Published: 10 Jan 2017
Flight attendants in the United States are required to carry manuals that outline emergency procedures, provide the latest security warnings and contain other crucial information. That material changes constantly, making it a challenge to revise and update paper-based manuals.
"About every other week, you're changing paper," said Ron Freer, senior manager of strategic inflight planning at Southwest Airlines. "It was cumbersome and clunky."
The Federal Aviation Administration (FAA) must approve all changes to flight attendant manuals, and the information must be consistent across all airlines. With so many moving parts -- and the complexity involved in printing, adding and removing paper pages -- the process can take anywhere from one to three weeks per revision, Freer said.
But at Southwest, the process now takes hours because of the digitized manuals the airline deployed on Apple iPad mini tablets with help from managed mobility services provider Stratix Corp. Once changes to the manual receive FAA approval, Southwest pushes those revisions out to the iPads through an app. All the flight attendants have to do is tap a button in that app to sync the latest version of the manuals to their devices when they check in for flights.
"It's a really simple and quick process," Freer said.
In September, when the FAA issued a warning about Samsung Galaxy Note 7 smartphones potentially catching on fire in flight, Southwest immediately added that to the manual, for example. In addition, flight attendants can now search the manual for specific information they need, instead of flipping through paper pages.
'Door of opportunity'
Southwest began exploring digitized flight attendant manuals in late 2013, after completing a project that replaced pilots' 35- to 40-pound bags of in-flight information with iPads. That one was an easy sell, but there wasn't a clear return on investment for replacing the flight attendants' three- or four-pound manuals. So Freer and his team pitched it as the beginning of a larger transformation; in the future, flight attendants will be able to use their iPad minis as in-flight point-of-sale systems, crew-to-crew and crew-to-ground communication devices and more.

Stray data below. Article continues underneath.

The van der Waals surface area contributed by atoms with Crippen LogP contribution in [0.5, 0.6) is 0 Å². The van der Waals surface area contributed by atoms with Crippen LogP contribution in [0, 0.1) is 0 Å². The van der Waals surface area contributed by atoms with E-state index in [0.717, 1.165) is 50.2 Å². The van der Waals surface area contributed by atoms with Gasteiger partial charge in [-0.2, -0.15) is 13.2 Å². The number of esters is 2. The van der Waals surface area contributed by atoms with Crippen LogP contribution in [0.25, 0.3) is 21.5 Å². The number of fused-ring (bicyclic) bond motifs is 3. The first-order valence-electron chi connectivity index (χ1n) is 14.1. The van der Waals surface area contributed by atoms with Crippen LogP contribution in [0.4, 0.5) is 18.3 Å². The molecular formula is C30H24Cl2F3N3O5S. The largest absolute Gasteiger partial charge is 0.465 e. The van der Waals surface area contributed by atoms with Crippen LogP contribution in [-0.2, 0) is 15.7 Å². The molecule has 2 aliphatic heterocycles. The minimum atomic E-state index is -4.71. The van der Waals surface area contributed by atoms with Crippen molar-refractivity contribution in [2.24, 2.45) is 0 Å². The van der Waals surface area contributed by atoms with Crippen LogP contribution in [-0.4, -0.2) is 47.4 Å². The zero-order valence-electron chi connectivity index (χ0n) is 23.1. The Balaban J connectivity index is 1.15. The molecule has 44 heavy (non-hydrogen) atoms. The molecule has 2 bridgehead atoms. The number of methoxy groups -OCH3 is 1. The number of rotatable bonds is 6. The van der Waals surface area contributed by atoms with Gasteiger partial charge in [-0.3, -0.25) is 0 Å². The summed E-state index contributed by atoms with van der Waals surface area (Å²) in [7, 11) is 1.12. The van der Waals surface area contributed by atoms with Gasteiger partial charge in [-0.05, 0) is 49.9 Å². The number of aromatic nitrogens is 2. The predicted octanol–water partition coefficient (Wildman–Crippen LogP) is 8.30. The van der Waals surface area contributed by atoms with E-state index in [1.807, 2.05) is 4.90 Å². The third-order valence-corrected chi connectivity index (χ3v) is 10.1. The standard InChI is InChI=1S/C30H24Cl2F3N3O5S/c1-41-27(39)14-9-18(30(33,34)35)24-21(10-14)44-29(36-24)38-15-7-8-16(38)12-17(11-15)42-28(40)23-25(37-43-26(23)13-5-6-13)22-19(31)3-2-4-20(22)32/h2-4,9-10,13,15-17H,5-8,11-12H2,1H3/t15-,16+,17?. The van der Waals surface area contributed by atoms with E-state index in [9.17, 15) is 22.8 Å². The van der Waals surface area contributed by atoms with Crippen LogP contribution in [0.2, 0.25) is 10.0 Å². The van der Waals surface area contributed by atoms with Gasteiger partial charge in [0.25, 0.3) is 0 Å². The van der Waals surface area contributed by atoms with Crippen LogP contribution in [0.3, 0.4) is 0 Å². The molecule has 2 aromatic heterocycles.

Ron Freersenior manager of strategic inflight planning, Southwest Airlines
"It's such a great device that we can add additional features and functionality going forward," Freer said. "It opens up a whole door of opportunity. We're looking at a long-term, five-year vision for how mobility can change our work environment in flight."
After many months of planning, the project took off in mid-2015. Southwest involved 200 flight attendants in a test group, where they shared their needs, helped develop strategy and devised a plan to train their colleagues. Stratix, based in Norcross, Ga., had worked with Southwest on the pilots' iPad deployment and got involved early on with this project as well.
"This was going to be a much, much larger-scale project, and they wanted to roll it out quickly," said Tabitha Moss, director of customer success at Stratix. "We spent so much time upfront in the planning stages. When it came time to execute, it was one of the smoothest projects that I've been a part of."